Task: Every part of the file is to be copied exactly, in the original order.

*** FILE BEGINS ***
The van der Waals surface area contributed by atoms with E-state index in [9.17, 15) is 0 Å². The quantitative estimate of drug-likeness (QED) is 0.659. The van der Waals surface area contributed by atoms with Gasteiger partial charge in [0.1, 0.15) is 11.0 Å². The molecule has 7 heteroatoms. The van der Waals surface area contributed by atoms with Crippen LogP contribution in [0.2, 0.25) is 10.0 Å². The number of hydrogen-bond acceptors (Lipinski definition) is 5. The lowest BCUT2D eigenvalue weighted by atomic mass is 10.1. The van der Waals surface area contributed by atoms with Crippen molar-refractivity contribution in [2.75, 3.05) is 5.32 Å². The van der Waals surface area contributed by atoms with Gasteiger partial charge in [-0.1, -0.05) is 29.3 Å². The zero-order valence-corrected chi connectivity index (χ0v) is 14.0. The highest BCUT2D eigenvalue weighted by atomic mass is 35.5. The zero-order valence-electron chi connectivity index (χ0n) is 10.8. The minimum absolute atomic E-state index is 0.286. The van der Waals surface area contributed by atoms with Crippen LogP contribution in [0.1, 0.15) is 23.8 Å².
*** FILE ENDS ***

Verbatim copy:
The van der Waals surface area contributed by atoms with E-state index in [9.17, 15) is 0 Å². The quantitative estimate of drug-likeness (QED) is 0.659. The van der Waals surface area contributed by atoms with Gasteiger partial charge in [0.1, 0.15) is 11.0 Å². The molecule has 7 heteroatoms. The van der Waals surface area contributed by atoms with Crippen LogP contribution in [0.2, 0.25) is 10.0 Å². The number of hydrogen-bond acceptors (Lipinski definition) is 5. The lowest BCUT2D eigenvalue weighted by atomic mass is 10.1. The van der Waals surface area contributed by atoms with Crippen molar-refractivity contribution in [2.75, 3.05) is 5.32 Å². The van der Waals surface area contributed by atoms with Gasteiger partial charge in [-0.1, -0.05) is 29.3 Å². The zero-order valence-corrected chi connectivity index (χ0v) is 14.0. The highest BCUT2D eigenvalue weighted by atomic mass is 35.5. The zero-order valence-electron chi connectivity index (χ0n) is 10.8. The minimum absolute atomic E-state index is 0.286. The van der Waals surface area contributed by atoms with Crippen LogP contribution in [0.1, 0.15) is 23.8 Å².